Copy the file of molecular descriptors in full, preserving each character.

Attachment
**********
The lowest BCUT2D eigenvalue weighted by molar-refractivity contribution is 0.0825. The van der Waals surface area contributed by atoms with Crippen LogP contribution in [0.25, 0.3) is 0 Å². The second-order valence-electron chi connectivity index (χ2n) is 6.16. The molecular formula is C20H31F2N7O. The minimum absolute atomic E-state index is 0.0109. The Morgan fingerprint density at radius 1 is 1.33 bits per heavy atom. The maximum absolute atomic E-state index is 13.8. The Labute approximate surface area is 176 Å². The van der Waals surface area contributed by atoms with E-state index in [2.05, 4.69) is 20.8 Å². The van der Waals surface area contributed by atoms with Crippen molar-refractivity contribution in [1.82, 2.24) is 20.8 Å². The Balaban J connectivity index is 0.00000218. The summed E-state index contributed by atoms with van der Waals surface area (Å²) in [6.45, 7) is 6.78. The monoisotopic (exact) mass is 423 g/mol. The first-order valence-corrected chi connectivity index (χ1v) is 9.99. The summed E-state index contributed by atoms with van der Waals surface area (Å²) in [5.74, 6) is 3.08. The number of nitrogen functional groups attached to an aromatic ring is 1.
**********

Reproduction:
The lowest BCUT2D eigenvalue weighted by molar-refractivity contribution is 0.0825. The van der Waals surface area contributed by atoms with Crippen LogP contribution in [0.25, 0.3) is 0 Å². The second-order valence-electron chi connectivity index (χ2n) is 6.16. The molecular formula is C20H31F2N7O. The minimum absolute atomic E-state index is 0.0109. The Morgan fingerprint density at radius 1 is 1.33 bits per heavy atom. The maximum absolute atomic E-state index is 13.8. The Labute approximate surface area is 176 Å². The van der Waals surface area contributed by atoms with E-state index in [2.05, 4.69) is 20.8 Å². The van der Waals surface area contributed by atoms with Crippen molar-refractivity contribution in [1.82, 2.24) is 20.8 Å². The Balaban J connectivity index is 0.00000218. The summed E-state index contributed by atoms with van der Waals surface area (Å²) in [6.45, 7) is 6.78. The monoisotopic (exact) mass is 423 g/mol. The first-order valence-corrected chi connectivity index (χ1v) is 9.99. The summed E-state index contributed by atoms with van der Waals surface area (Å²) in [5.74, 6) is 3.08. The number of nitrogen functional groups attached to an aromatic ring is 1.